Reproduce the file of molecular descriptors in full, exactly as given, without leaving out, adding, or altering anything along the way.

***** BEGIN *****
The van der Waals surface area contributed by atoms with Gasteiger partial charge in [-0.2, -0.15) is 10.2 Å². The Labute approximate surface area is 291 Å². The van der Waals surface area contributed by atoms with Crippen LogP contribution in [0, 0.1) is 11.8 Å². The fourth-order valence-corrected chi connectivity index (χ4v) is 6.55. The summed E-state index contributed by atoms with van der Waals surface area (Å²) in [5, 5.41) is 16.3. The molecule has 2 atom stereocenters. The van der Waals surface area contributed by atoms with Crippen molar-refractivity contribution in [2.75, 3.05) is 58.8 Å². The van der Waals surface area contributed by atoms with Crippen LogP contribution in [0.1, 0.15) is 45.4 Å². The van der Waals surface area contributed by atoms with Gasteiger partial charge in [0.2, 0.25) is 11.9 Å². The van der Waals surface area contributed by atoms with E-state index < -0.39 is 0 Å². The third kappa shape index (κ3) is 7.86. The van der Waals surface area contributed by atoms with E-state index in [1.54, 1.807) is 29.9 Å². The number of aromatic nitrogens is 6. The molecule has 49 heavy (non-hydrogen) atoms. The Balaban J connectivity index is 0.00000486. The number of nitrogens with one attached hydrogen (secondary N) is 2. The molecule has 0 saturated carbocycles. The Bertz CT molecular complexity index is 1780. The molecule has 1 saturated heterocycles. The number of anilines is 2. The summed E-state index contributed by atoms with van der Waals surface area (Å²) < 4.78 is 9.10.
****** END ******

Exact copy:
The van der Waals surface area contributed by atoms with Gasteiger partial charge in [-0.2, -0.15) is 10.2 Å². The Labute approximate surface area is 291 Å². The van der Waals surface area contributed by atoms with Crippen LogP contribution in [0, 0.1) is 11.8 Å². The fourth-order valence-corrected chi connectivity index (χ4v) is 6.55. The summed E-state index contributed by atoms with van der Waals surface area (Å²) in [5, 5.41) is 16.3. The molecule has 2 atom stereocenters. The van der Waals surface area contributed by atoms with Crippen molar-refractivity contribution in [2.75, 3.05) is 58.8 Å². The van der Waals surface area contributed by atoms with Crippen LogP contribution in [0.1, 0.15) is 45.4 Å². The van der Waals surface area contributed by atoms with Gasteiger partial charge in [0.2, 0.25) is 11.9 Å². The van der Waals surface area contributed by atoms with E-state index < -0.39 is 0 Å². The third kappa shape index (κ3) is 7.86. The van der Waals surface area contributed by atoms with E-state index in [1.54, 1.807) is 29.9 Å². The number of aromatic nitrogens is 6. The molecule has 49 heavy (non-hydrogen) atoms. The Balaban J connectivity index is 0.00000486. The number of nitrogens with one attached hydrogen (secondary N) is 2. The molecule has 0 saturated carbocycles. The Bertz CT molecular complexity index is 1780. The molecule has 1 saturated heterocycles. The number of anilines is 2. The summed E-state index contributed by atoms with van der Waals surface area (Å²) < 4.78 is 9.10.